No worries. Glad to help.
Those radio recommendations from our forum hosts at buytwowayradios.com are solid recommendations. The only thing to remember is they are all business-class radios, intended to operate on assigned frequencies. This means you will need to apply for a frequency and a licence. Plus, licences are not transferable from country to country, so when you go overseas, you will need other licences and frequency assignments. Depending on the country, this can be a bit time-consuming and costly to get a licence unless you are going to be using walkies long term.
Those cheap Chinese-made amateur (HAM) radios are actually reasonably good quality for the price. The problem is that HAM radios are not intended for business use. I will wait for people more experienced with HAM radios to weigh in here, as I am not an expert in amateur (recreational) radio.
Technically, you can program some of those Chinese-made HAM radios to send and receive common frequencies such as MURS, FRS or GMRS but it is not legal to do so (except in an emergency.) While it might be tempting to give it a try, thinking the chances of getting caught are slim, consider there are lots of regulatory agencies listening, and they may not be so concerned about a couple of kids using common frequencies for their airsoft toy games, but they will be very concerned about heavy business use from a film set. Fines are quite steep.
And, let’s not forget Sarah Jones, and what happens when filmmakers break the law and try to “sneak around.” I was being very serious about professionals using professional equipment.
Plus, if you program them for FRS, MURS or GMRS channels illegally, you are still going to have to contend with every kid and every drive-through in a five mile radius interfering with your communication.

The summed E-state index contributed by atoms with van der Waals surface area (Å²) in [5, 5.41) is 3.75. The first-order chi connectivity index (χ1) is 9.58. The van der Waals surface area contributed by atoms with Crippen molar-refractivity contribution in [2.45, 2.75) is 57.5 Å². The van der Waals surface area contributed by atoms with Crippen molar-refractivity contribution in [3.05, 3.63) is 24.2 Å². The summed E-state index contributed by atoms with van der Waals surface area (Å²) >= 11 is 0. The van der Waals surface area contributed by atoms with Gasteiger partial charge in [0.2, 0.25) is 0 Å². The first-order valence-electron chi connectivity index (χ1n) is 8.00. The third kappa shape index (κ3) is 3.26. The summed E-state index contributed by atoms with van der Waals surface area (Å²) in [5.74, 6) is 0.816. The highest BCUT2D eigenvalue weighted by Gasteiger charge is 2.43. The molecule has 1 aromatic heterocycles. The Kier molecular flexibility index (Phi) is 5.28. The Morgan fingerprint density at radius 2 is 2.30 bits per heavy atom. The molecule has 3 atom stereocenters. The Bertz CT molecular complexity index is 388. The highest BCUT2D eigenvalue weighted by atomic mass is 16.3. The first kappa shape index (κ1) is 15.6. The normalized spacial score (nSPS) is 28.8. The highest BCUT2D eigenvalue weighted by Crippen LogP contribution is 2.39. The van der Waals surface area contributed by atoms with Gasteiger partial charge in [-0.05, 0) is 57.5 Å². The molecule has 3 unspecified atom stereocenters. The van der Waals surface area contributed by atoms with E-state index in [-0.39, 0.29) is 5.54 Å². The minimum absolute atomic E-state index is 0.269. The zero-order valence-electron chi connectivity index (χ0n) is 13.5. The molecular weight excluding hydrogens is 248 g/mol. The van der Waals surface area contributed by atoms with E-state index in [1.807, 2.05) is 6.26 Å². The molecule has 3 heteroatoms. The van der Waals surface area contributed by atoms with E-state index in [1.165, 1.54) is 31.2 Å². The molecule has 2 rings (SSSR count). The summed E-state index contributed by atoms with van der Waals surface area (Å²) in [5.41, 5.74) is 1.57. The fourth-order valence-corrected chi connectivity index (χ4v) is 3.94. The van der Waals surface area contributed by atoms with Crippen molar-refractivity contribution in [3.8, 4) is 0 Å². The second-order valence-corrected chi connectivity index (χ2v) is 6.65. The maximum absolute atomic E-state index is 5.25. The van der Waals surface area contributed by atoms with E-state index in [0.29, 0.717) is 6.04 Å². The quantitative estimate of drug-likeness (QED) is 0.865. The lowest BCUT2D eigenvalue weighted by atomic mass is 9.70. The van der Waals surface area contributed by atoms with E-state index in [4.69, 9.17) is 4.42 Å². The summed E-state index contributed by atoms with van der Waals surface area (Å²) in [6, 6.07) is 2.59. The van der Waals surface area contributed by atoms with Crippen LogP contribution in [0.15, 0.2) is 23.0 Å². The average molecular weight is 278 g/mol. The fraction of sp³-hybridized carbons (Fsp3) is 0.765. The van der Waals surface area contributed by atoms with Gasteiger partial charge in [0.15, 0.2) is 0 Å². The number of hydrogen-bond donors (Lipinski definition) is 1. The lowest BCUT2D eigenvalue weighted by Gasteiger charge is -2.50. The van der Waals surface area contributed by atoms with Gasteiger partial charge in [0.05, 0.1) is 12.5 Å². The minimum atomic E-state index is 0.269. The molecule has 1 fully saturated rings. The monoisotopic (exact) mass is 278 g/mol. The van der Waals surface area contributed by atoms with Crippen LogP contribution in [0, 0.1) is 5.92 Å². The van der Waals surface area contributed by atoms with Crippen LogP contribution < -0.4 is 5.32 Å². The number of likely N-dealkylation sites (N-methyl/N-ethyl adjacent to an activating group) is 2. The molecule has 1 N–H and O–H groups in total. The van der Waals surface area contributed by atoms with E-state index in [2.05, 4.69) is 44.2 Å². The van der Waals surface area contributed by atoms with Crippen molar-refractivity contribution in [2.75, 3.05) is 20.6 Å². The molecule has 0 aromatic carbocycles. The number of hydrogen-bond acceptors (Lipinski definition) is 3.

Regardless of your choice, there is no guarantee whichever radio you choose will be legal to use in another country - or even in another location beyond the bounds of your radio licence anyway.
If I were you, I would investigate the cost of obtaining your own licence. It comes with your own dedicated frequencies, so there should be no interference from anyone else when used in your licence area. How much this costs and how you go about it varies by country, so investigate the rules of the country you are in. Once you have that licence, then look at those suggestions from buytwowayradios. They are good folks and they know their stuff.
If you decide to go the licence-free business-class radio, then MURS (if you live in the U.S.) or DTR (if you live in Canada or the U.S.) are the choices.
These are the ones I would recommend for licence free:
As far as the DTR radios, yes they are expensive but they will last for years. I would skip the DTR410 and go straight to the DTR550. It has slightly better range, a replaceable antenna (you can get a shorter stubby antenna for a more compact package) and a high-speed (one hour) charger.
With the DTR series, you get the advantage of a digital radio, with very clear sound. You can program them with “groups” so that as you get larger, your “net” can expand with you. For example, everyone can be on one common frequency - sort of the equivalent of channel one. But you can program each department with their own subgroup. Any radio can talk to everyone; can call up any subgroup (transport, props, camera, costume, office, grips, etc.); or can call up any individual radio. There is no need for a channel two assignment, as anyone can talk to anyone else privately, anytime they want. Programming the DTRs can be a daunting task, and it takes a bit of time to teach people how to use them properly, but digital radios have many advantages on a film set.
When I am on the big sets, I own my own headsets (the ones I described to you) and attach them to our rental radios. When I am on a small set, and end up being the one to provide the radios, I have my own personally-owned net of DTR550 radios. I now have half a dozen of them, and would buy a few more if I could afford it. (The reason I invest that much money in my own radios is due to the unique nature of my job on film sets, and the need for high safety standards in what I do, no matter the size of the budget.)